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The Best Burger in Texas Nearly Killed Me

Chef Brian Luscher on the Grape's double-edged success.
By Brian Luscher |

I put a burger on the brunch menu at The Grape, because I couldn’t find one that was at the level of awesomeness that a chef deserves on his day off. We ground the chuck rolls by hand. I cured, smoked, and sliced the bacon. Sourced the finest pain au lait roll from a local father-and-son bakery. Peppered sliced tomatoes from Mr. Lemley’s farm. Found these crazy Nathan’s horseradish pickles. Made fresh Dijonnaise. I also went out of my way to make a perfect slice of Vermont white cheddar, which does not like being sliced perfectly. The fries? Of course they were hand-cut. It was kind of a pain, but we made only 10 or 12 burgers every Sunday. No big whoop.

Then, one day in 2009, came the phone call: “Texas Monthly named the burger the best in Texas. You better get ready.”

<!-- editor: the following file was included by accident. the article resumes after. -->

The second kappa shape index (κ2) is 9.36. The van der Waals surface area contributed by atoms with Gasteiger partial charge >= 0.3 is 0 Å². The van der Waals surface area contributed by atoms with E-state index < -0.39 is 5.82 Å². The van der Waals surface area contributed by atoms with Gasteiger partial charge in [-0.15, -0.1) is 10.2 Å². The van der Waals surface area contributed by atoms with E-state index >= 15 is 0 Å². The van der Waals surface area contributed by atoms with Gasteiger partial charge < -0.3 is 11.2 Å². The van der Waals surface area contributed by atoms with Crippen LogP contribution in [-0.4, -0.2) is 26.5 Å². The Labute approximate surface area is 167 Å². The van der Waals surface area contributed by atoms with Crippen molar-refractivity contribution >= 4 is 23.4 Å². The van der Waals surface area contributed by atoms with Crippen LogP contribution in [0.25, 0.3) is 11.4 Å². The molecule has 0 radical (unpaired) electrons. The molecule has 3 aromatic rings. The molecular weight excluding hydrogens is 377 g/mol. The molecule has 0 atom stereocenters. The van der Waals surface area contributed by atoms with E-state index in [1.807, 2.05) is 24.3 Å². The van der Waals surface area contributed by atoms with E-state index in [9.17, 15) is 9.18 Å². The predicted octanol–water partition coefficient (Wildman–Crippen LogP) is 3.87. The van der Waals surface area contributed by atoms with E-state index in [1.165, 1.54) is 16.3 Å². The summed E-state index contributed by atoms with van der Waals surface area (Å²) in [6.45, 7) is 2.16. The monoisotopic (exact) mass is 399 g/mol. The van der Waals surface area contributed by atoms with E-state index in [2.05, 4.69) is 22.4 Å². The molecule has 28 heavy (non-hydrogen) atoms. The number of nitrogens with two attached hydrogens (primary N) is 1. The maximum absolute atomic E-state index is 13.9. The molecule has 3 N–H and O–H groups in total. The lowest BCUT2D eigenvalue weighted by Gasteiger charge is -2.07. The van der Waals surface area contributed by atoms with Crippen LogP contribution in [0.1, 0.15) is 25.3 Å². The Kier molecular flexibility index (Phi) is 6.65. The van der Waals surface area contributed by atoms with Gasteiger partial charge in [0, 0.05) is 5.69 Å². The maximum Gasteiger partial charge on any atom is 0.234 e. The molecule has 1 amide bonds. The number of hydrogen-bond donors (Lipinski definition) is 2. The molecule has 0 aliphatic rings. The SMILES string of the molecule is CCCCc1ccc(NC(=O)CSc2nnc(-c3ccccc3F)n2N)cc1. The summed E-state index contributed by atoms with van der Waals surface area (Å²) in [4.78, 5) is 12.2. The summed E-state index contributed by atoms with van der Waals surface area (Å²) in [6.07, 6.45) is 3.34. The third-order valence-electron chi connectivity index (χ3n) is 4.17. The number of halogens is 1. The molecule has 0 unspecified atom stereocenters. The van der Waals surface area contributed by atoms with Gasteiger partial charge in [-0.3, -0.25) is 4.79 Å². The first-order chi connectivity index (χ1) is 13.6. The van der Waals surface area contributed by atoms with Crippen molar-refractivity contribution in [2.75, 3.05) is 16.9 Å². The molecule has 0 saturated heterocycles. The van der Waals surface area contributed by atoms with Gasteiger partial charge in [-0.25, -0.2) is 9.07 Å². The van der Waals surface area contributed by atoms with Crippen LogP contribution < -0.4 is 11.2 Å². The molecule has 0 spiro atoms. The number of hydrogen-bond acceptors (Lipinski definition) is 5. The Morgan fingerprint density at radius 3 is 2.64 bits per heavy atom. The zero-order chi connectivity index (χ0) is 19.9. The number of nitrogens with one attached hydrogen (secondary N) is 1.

It now takes one full-time employee roughly two-thirds of his work week to prep for the burgers we will use all day Sunday and Monday nights.

We got our asses kicked. The Sunday after the magazine came out, we went from 100 people to about 300, and half of those ordered the burger. It was a tsunami. Lots of cargo shorts, baseball caps, and flip-flops. I recall one group of four very large men, all of whom ordered the burger with “a bowl of ranch for the table.” This type of service and guest was not what The Grape had built its reputation on over 40-some years. But it wasn’t going to beat us. No way. We buckled down. I had to hire one guy whose job it was to hand-patty the burgers; cut the buns; prep the lettuce-tomato-onion set-ups; cut-rinse-blanch 300 pounds of potatoes. It now takes one full-time employee roughly two-thirds of his work week to prep for the burgers we will use all day Sunday and Monday nights.

Fast-forward a couple years. Some say we were lucky to have this happen. I say we were well-trained enough to have handled it the way we did, because it would have crushed mere mortals. The burger made us who we are as a business—and it made me who I am as a chef. And I will confess: even after cooking nearly 200 of them on a Sunday, I still sometimes find myself barely able to wait till the end of the shift to inhale one.

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